Yet the writer of Hebrews tells his readers that they can enter this most holy place with confidence. In the context of temple worship, this is a remarkable statement since every high priest did his duty on the Day of Atonement with a great deal of fear and trembling! To “enter with confidence” is not disrespect. The believer is not to treat God as a human or flippantly address God. The noun παρρησία (parrasia) can be translated “boldness,” as it is in the early parts of Acts when the Apostles “speak with boldness” about who Jesus was (Acts 2:29, 4:13, 14:19).

In this context confidence refers to the believer’s position in Christ that gives us a kind of “permission to speak freely” to God.  Since we have Jesus as our High Priest, we have a new relationship with God that allows us to be fully open and honest with God (cf. Eph 3:12). For example, in the military a commander might have certain people who are his close advisors. These people have the freedom to speak openly to their superior officer in a way that would not be acceptable coming from a private.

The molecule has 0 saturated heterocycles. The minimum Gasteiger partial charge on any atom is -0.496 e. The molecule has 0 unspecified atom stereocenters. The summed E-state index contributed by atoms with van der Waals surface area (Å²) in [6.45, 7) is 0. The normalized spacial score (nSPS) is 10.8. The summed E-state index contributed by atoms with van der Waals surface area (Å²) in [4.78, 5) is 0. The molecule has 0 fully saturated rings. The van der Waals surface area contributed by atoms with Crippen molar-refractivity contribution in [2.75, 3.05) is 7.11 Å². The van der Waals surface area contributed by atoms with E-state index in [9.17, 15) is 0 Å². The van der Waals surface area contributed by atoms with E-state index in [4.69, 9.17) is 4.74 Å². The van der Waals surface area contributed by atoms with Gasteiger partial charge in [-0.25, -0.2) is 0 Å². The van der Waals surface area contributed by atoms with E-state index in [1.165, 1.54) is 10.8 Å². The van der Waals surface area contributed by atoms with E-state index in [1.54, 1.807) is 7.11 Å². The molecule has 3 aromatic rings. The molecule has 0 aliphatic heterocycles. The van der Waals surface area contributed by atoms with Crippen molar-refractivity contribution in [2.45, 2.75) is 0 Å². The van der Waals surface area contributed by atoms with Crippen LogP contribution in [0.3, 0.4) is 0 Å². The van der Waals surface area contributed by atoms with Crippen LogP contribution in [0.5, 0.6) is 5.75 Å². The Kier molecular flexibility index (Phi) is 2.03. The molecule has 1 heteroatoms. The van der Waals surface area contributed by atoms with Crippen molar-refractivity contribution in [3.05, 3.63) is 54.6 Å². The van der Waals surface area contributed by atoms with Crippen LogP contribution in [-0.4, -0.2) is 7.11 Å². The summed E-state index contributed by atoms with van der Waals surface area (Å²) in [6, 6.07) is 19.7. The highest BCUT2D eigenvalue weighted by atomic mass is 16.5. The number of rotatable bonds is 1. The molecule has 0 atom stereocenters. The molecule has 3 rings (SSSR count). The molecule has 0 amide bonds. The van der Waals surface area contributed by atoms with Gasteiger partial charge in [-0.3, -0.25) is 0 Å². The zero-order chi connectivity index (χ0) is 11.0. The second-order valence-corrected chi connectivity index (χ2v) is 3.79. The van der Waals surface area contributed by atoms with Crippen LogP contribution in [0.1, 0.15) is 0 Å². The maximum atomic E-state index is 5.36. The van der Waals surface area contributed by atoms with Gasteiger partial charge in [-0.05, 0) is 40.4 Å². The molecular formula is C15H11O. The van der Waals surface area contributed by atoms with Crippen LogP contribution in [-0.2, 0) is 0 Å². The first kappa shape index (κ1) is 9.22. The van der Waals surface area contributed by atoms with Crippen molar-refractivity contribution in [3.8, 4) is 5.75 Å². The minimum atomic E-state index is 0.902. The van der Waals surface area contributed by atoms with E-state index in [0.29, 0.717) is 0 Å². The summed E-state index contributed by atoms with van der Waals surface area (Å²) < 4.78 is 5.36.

If we are in Christ, we can walk into God’s presence and speak to him what is on our hearts. The best example of this boldness is the prayers of the Psalms. Some Psalms question if God really listens to the prayers, others are boldly claiming promises made. Others frank expressions a depth of anguish and pain that is almost embarrassing. The writers of the Psalms do speak with God with confidence. This confidence and boldness is based on the fact that Jesus is our Great High Priest and he has done something as the High Priest that allows his followers his new access.

What are the implications of the boldness in the context of the original readers? How can we “bridge the gap” to apply this “boldness” to contemporary spirituality?